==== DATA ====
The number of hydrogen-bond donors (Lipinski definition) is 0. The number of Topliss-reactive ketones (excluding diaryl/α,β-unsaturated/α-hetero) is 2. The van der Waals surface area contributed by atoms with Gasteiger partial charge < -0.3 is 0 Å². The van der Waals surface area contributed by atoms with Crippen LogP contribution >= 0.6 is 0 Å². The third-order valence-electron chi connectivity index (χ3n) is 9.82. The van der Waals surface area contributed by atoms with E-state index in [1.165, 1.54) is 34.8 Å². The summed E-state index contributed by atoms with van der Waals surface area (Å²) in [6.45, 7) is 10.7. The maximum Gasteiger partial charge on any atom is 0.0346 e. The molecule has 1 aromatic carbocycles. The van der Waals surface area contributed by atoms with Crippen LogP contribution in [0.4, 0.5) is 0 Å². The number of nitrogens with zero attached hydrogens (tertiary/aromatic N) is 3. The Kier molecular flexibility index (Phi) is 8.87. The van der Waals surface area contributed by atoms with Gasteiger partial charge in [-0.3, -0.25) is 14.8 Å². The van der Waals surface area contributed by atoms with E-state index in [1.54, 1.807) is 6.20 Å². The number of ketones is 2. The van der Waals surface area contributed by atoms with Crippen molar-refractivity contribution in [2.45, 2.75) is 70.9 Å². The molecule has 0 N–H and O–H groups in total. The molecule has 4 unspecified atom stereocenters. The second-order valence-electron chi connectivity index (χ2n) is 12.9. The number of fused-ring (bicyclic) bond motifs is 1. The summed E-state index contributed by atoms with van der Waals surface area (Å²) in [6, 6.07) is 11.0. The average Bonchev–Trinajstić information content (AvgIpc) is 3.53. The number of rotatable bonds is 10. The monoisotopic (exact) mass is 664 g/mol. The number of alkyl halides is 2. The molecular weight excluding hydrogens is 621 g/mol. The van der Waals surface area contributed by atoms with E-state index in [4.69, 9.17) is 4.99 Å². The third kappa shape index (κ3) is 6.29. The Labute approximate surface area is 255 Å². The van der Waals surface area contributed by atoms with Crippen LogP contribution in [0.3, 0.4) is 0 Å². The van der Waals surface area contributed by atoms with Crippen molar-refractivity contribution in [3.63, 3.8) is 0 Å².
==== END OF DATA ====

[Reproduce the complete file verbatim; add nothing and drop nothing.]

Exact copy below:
The number of hydrogen-bond donors (Lipinski definition) is 0. The number of Topliss-reactive ketones (excluding diaryl/α,β-unsaturated/α-hetero) is 2. The van der Waals surface area contributed by atoms with Gasteiger partial charge < -0.3 is 0 Å². The van der Waals surface area contributed by atoms with Crippen LogP contribution >= 0.6 is 0 Å². The third-order valence-electron chi connectivity index (χ3n) is 9.82. The van der Waals surface area contributed by atoms with E-state index in [1.165, 1.54) is 34.8 Å². The summed E-state index contributed by atoms with van der Waals surface area (Å²) in [6.45, 7) is 10.7. The maximum Gasteiger partial charge on any atom is 0.0346 e. The molecule has 1 aromatic carbocycles. The van der Waals surface area contributed by atoms with Crippen LogP contribution in [0.4, 0.5) is 0 Å². The number of nitrogens with zero attached hydrogens (tertiary/aromatic N) is 3. The Kier molecular flexibility index (Phi) is 8.87. The van der Waals surface area contributed by atoms with Gasteiger partial charge in [-0.3, -0.25) is 14.8 Å². The van der Waals surface area contributed by atoms with E-state index in [1.54, 1.807) is 6.20 Å². The number of ketones is 2. The van der Waals surface area contributed by atoms with Crippen molar-refractivity contribution in [2.45, 2.75) is 70.9 Å². The molecule has 0 N–H and O–H groups in total. The molecule has 4 unspecified atom stereocenters. The second-order valence-electron chi connectivity index (χ2n) is 12.9. The number of fused-ring (bicyclic) bond motifs is 1. The summed E-state index contributed by atoms with van der Waals surface area (Å²) in [6, 6.07) is 11.0. The average Bonchev–Trinajstić information content (AvgIpc) is 3.53. The number of rotatable bonds is 10. The monoisotopic (exact) mass is 664 g/mol. The number of alkyl halides is 2. The molecular weight excluding hydrogens is 621 g/mol. The van der Waals surface area contributed by atoms with E-state index in [4.69, 9.17) is 4.99 Å². The third kappa shape index (κ3) is 6.29. The Labute approximate surface area is 255 Å². The van der Waals surface area contributed by atoms with Crippen LogP contribution in [0.3, 0.4) is 0 Å². The van der Waals surface area contributed by atoms with Crippen molar-refractivity contribution in [3.63, 3.8) is 0 Å².